Ben Howland at press conference:
BH: fire away.
Q: the obvious question, how do you get the guys to focus on a Washington State team that seems to be struggling?
BH: yeah, you know, those of us who have been there know how many close calls we've had in Pullman in recent memory, including… I was trying to remember today if Malcolm [Lee] made a layup or was it free throws with 2 seconds to go when we won there 3 years ago… 2 years, I can't remember his last game. But we've had so many… [Brock] Motum is such a good player. They had Oregon down 17 two weeks ago and Oregon made the miraculous comeback and was able to win. They played great yesterday [Sunday] at Washington. So, I know and I've really tried to impress on the players that if we don't show up and play our best, we definitely put ourselves… and have the opportunity to lose on Wednesday night. And that's the only game I'm thinking about, and as I told you guys after the game, I'm honest-to-God telling the truth, I didn't even know we were playing Wednesday until Saturday. And it just happened that we were talking about Shabazz [Muhammad]'s eye appointment which he just left for in… but we're leaving on Tuesday, and so I said, "What are you talking about?" Because I'm so used to this Thursday-Saturday stuff over the years that I don't even pay attention to the next game. So trust me, all I'm concerned about are the Cougars. And I know that beating us on Wednesday would really be something they'd be excited about.
Q: what is it about the Washington road trip that's so difficult?
BH: well, it's a long way to get there. It's very difficult travel. As you know, we don't fly charter. We're changing planes. Waiting in airports. And then you always have the weather factor. We've tried to fly into Lewiston [Washington]. Got fogged in. Or flying into Pullman. Stuck up there in the air. So that's part of it. And they've been good. If you would think back to some of the teams that they've had over the last decade, they've been good. Both teams. I'm responsible for both of the losses to Washington State here at Pauley [Pavilion]. No other coach has ever lost to Washington State in Pauley but me. Yours truly. I'm wary of this game.
Q: with all that, you said they've had good teams. "It's difficult…" why have you reeled off 19 straight wins then?
BH: you know what? A lot of luck. I go back and think about, I think it was my second year here. They were up 3 and Dick Bennett was the coach, and they didn't foul us. We made a 3 to tie it. Dijon Thompson made a 3 to tie it, and we won in overtime. And he said after the game, "that I just kicked myself for not fouling." That's always the coach's dilemma. Do you foul, do you not foul? And so I remember him talking about that because I was good friends with Dick, and had great respect for what Dick and Tony both accomplished there at Washington State. So it's really nothing short, in my mind, of "miraculous." If it's going to end, I just don't want it to be on Wednesday.
Q: you would think that at some point, the ball would bounce against the team, after a 20 year period.
BH: well, let's not try to jinx it. But yeah, we've been very fortunate. Very fortunate.
Q: with Kyle [Anderson], whether he goes to the NBA after this year or next year after, what do you think he needs to improve on especially to round out his NBA resume?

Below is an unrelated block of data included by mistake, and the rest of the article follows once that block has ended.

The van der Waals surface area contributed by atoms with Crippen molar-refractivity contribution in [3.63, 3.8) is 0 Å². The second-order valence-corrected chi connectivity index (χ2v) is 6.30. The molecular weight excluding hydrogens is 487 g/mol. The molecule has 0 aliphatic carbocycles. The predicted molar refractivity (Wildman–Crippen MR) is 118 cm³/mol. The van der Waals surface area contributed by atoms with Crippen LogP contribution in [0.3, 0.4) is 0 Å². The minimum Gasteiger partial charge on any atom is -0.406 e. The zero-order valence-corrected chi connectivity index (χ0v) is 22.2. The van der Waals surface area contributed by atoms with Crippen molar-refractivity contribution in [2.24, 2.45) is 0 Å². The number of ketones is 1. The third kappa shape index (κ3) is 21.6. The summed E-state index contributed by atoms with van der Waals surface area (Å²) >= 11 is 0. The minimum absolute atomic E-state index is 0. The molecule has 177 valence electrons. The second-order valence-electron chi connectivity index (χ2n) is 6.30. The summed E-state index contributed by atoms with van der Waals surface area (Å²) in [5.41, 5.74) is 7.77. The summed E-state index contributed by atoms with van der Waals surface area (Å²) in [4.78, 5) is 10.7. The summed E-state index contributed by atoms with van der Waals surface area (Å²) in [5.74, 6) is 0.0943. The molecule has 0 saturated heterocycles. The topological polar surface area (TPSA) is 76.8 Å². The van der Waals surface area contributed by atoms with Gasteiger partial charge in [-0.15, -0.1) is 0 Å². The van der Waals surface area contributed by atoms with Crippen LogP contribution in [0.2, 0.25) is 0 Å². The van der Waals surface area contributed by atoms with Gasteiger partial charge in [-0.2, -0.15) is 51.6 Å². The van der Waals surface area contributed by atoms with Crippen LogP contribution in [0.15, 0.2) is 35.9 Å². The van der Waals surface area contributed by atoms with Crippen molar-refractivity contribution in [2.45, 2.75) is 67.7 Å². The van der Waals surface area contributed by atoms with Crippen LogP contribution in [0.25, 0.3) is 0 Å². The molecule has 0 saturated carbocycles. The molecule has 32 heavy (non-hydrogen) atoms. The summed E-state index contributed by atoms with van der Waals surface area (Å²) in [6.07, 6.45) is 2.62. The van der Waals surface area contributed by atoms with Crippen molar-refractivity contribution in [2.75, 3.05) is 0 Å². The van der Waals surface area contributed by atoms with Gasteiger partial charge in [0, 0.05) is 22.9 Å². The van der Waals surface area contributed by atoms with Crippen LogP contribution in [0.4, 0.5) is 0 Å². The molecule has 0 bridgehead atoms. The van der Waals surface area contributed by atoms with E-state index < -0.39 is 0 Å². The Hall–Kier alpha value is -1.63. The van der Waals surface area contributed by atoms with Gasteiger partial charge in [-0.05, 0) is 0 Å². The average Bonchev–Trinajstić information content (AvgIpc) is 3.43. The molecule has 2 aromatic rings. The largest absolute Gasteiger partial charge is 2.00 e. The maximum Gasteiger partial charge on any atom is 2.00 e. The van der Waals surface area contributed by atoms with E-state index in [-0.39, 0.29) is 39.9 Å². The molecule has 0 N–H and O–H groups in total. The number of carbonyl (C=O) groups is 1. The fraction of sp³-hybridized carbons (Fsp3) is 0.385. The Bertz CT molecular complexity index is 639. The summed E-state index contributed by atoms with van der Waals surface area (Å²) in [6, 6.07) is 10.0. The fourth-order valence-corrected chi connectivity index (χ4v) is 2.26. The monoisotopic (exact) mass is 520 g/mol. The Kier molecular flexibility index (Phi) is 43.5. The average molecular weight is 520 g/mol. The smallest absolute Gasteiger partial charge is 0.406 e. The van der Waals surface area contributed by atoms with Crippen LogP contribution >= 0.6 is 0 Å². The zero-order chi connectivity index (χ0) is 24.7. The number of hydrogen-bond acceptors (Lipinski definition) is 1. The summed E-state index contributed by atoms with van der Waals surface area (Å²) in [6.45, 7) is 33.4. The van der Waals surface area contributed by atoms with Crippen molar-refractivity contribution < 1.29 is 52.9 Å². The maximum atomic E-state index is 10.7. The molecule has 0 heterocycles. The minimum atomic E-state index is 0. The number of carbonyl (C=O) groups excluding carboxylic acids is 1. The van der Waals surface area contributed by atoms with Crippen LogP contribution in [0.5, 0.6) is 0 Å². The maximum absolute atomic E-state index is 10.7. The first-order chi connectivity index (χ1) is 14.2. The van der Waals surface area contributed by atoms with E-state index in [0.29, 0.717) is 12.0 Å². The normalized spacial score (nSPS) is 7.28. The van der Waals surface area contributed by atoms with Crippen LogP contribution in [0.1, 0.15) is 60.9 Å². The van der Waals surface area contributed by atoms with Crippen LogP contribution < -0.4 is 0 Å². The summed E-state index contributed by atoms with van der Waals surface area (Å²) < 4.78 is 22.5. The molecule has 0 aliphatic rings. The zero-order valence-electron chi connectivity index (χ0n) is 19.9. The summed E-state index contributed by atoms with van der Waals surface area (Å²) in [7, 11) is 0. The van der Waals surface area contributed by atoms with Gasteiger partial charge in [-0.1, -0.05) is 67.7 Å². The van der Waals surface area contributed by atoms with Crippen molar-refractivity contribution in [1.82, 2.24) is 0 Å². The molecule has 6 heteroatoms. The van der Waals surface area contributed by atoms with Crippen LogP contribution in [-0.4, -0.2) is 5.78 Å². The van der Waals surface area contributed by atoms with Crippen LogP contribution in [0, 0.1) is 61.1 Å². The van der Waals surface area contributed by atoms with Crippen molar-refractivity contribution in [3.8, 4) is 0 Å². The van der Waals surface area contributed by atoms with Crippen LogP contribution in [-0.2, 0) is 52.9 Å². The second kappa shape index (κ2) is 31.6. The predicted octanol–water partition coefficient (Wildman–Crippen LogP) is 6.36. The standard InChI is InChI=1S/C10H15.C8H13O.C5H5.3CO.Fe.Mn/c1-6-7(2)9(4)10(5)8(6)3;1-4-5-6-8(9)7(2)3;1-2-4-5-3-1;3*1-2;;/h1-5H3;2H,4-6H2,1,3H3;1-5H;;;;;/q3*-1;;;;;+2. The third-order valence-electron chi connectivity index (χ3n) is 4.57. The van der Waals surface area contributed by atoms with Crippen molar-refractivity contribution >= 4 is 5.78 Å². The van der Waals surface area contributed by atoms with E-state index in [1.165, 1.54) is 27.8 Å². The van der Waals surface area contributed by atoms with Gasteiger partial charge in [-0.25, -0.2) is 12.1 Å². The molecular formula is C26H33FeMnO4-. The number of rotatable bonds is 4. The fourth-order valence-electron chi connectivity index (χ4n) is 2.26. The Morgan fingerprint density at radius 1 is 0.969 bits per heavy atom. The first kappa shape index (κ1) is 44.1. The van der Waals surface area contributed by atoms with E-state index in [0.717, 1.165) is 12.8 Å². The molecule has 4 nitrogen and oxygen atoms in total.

BH: well, I think that this year with Larry [Drew II], he had the ball in his hands most of the year. I think, a year from now, providing that Kyle is back, which I obviously hope… I'm sorry that I even… I'm sometimes too honest. Because it'd be better to just have answered that question differently the other day. Because I never discussed it with Shabazz. It's just… it's kind of obvious when the kid's a lottery pick and that they're going to be going to the NBA in this day and age. So, that being said, and things can happen for any of our other players too, I mean, you know, depending on how we play here down the stretch. With that being said, to answer your question, Kyle having the ball in his hands more… it's even going to make him stand out more. The more he has the ball in his hands where he is so good. And where Larry's really improved is upping the ball, advancing the ball in transition. I think for Kyle, I think his real greatest strength is making plays for others. And by having the ball more and playing more of a point on offense, which is the plan a year from now, I think it's gonna… I also think, like today, we talked again and I was like, "God, you look good." Looking at his body and he looks very fit. And he said, "Yeah, I stopped drinking soda again." He's still a kid, and he's growing up. Like all kids in our society with the sugary drinks. So when he gets his body right and he has a whole off-season to work at lifting, his core, yoga, all of that is going to really increase… and a year from now, and I've talked to him about this, I'm not playing him at the 4 on defense. He's strictly going to be guarding the 3. With the 1 on offense. I think that's going to help prepare him. Because he's still got to get better at chasing guys around and trailing guys. That's what you have to do in the NBA. I mean, you've got to be able to… You're not going to play unless you can defense your position. Defend a position. You're not going to play. You're not going to play. And you look back, I was just commenting to someone yesterday about the kid that left Kansas early that was the #1 recruit in the country 3 years ago. He's out of the league now. What's his name? Out of Philadelphia?